egmat wrote:
asagraw wrote:
Hi Payal,

Though A is right choice and has a list, isn't this Q a case of single subject with many verbs?

e.g. She Joined the Army, was injured three times, and was discharged.

Could you please clarify if this is not a run on sentence? Thanks for your help.

Regards,
Ashish


Hi Ashsish,

Thanks for posting you question here. :-)

Yes, you are absolutely correct. This is certainly a question with single Subject that has multiple Verbs. And all the Verbs are part of a parallel list in which all the entities are perfectly connected to each other with the conjunction "and".

This is CERTAINLY NOT a run-on sentence. A sentence is called a run-on sentence when two Independent Clauses (ICs) are joined together just with a comma. For example: if we write this sentence in the following way, then it will be called a run-on sentence:

She joined the Army, she was injured three times.

Structurally this sentence is incorrect because a Comma CANNOT join two ICs.

You might have gotten confused about the run-on structure in this sentence because you probably thought that there are three clauses in this sentence because there are three verbs. But that's not the case. Every clause, be it Dependent or Independent, must have an exclusive SV pair. If a Subject has more than one Verb, then we still have ONE clause because the Verbs share the same Subject. In order to form two clauses, we need two exclusive SV pairs as we have in the run-on example sentence above.

Hope this helps. :-)
Thanks.
SJ


Is the use of past perfect mandatory? Is the below sentence correct?
I was discharged from hospital because I felt better.
or past perfect is needed?
VP
VP
User avatar
G
Joined: 27 Mar 2010
Posts: 1024
Location: Bangalore, India
Re: Dressed as a man and using the name Robert Shurtleff, Deborah Sampson,  [#permalink]

Show Tags

New post 07 Apr 2015, 01:51
1
b2bt wrote:
Is the use of past perfect mandatory? Is the below sentence correct?
I was discharged from hospital because I felt better.
or past perfect is needed?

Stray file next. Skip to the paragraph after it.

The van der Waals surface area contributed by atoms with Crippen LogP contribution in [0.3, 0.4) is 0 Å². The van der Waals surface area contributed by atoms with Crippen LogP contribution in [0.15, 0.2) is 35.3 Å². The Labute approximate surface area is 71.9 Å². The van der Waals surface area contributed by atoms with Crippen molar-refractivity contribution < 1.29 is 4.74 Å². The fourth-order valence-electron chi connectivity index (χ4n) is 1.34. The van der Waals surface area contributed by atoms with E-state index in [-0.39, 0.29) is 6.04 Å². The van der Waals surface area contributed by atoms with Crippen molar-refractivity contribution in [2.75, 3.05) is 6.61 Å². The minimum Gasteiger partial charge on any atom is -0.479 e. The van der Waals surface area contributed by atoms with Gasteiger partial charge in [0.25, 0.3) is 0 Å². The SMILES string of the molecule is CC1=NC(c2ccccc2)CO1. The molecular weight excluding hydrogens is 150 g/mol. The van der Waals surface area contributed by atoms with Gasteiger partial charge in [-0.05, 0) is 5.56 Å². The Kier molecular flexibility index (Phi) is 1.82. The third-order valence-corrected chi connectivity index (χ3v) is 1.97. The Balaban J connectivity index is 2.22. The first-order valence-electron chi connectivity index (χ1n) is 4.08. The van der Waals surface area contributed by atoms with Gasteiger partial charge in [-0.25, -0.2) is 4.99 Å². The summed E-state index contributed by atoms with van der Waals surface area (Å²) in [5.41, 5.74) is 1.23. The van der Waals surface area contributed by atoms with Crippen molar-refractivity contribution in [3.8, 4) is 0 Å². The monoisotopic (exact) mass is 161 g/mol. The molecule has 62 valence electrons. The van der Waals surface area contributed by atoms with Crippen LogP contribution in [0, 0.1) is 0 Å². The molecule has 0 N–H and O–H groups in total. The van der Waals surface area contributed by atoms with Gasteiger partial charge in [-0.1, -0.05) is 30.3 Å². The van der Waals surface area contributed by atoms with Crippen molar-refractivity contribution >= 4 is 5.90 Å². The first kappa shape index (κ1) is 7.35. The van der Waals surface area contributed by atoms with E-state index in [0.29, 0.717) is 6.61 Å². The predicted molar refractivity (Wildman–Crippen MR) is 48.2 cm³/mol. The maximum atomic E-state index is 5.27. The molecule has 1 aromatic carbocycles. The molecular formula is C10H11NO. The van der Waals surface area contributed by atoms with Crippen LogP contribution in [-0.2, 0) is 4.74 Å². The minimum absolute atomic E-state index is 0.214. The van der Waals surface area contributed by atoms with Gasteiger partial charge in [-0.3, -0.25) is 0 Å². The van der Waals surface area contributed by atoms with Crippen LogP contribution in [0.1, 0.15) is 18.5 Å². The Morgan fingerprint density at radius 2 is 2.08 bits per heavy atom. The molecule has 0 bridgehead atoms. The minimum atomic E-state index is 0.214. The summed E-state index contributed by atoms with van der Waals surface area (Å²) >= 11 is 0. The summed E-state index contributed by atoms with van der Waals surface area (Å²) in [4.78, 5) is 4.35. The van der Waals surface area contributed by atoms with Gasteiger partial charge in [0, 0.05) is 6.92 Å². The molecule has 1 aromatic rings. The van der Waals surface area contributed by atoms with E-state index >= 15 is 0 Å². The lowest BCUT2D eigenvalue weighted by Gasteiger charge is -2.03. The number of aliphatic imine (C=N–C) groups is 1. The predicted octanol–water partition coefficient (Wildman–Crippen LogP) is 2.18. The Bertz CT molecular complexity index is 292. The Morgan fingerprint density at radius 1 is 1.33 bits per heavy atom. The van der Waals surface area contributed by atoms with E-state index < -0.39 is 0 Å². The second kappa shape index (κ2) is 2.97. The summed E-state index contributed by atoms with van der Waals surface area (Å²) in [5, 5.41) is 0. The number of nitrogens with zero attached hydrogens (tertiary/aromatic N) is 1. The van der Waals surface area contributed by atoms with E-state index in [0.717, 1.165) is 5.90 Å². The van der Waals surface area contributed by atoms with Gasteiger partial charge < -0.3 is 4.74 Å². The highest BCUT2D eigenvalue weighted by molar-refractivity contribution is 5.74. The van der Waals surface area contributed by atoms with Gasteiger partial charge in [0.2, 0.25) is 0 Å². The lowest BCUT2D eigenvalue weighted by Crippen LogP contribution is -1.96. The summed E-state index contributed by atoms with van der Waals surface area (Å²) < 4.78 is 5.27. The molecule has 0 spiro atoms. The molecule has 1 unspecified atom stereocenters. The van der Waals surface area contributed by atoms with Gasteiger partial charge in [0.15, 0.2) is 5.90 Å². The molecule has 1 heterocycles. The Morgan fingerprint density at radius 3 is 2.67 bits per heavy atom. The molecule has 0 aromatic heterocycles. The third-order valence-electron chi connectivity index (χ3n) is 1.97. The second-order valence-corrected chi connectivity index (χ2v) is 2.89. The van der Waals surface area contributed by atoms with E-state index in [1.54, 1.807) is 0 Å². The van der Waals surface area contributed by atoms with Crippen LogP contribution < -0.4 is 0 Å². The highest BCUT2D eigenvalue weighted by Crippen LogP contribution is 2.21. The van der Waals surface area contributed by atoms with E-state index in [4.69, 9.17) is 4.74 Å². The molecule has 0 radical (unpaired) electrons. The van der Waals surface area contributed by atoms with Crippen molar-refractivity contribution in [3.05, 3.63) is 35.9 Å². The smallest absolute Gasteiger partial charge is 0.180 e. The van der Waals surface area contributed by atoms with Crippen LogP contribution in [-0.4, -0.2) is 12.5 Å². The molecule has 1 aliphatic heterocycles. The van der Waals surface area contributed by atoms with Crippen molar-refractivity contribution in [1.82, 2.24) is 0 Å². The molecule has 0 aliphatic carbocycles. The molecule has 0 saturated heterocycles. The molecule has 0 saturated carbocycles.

Hi b2bt, There is a slight difference between the current sentence and the one you have cited.

This is ok: I was discharged from hospital because I felt better. - Past

But this is not: I was discharged from hospital because I felt well for 10 days. - Past

What would be correct is: I was discharged from hospital because I had felt well for 10 days. – Past Perfect

Similarly, in the current sentence:

This is ok: Deborah Sampson was discharged because she was too ill to serve. - Past

But this is not: Deborah Sampson was discharged because she became too ill to serve. - Past

What would be correct is: Deborah Sampson was discharged because she had become too ill to serve. – Past Perfect

They key difference is obviously phrases such as for 10 days and become too ill, both of which indicate a process that started in the past and continued till the time that the other event in the past happened (the event of discharge in this case). This is when past perfect is used.

In any case, even if you thought that simple past was ok, and chose option D, hope it was clear that injured is used as a verb in option D, thereby suggesting that Deborah Sampson actually injured someone else; in reality, Deborah Sampson actually was injured. This meaning is not coming out in D.

p.s. Our book EducationAisle Sentence Correction Nirvana discusses Past perfect tense, its application and examples in significant detail. If someone is interested, PM me your email-id, I can mail the corresponding section.
_________________

Thanks,
Ashish
EducationAisle, Bangalore

Sentence Correction Nirvana available on Amazon.in and Flipkart

Now! Preview the entire Grammar Section of Sentence Correction Nirvana at pothi.com

Current Student
User avatar
V
Joined: 19 Mar 2012
Posts: 4380
Location: India
GMAT 1: 760 Q50 V42
GPA: 3.8
WE: Marketing (Non-Profit and Government)
Re: Dressed as a man and using the name Robert Shurtleff, Deborah Sampson,  [#permalink]

Show Tags

New post 11 Oct 2015, 22:07
Quoting Ron

Quote:
you can actually solve this problem on the basis of parallelism and verb form alone.
you have a SEQUENCE OF EVENTS, so they should be PARALLEL.
also, "was injured" and "was discharged" should be in the passive voice, since deborah sampson was the recipient (not the agent) of these actions.

so you need "joined..., was injured..., and was discharged...."
the only choice that does this is (a).

_________________

Have an MBA application Question? ASK ME ANYTHING!

My Stuff: Four Years to 760 | MBA Trends for Indian Applicants

My GMAT Resources
V30-V40: How to do it! | GMATPrep SC | GMATPrep CR | GMATPrep RC | Critical Reasoning Megathread | CR: Numbers and Statistics | CR: Weaken | CR: Strengthen | CR: Assumption | SC: Modifier | SC: Meaning | SC: SV Agreement | RC: Primary Purpose | PS/DS: Numbers and Inequalities | PS/DS: Combinatorics and Coordinates

My MBA Resources
Everything about the MBA Application | Over-Represented MBA woes | Fit Vs Rankings | Low GPA: What you can do | Letter of Recommendation: The Guide | Indian B Schools accepting GMAT score | Why MBA?

My Reviews
How I got into five schools from zero - Applicant Lab Review
Veritas Prep Live Online

Retired Moderator
User avatar
D
Status: worked for Kaplan's associates, but now on my own, free and flying
Joined: 19 Feb 2007
Posts: 4568
Location: India
WE: Education (Education)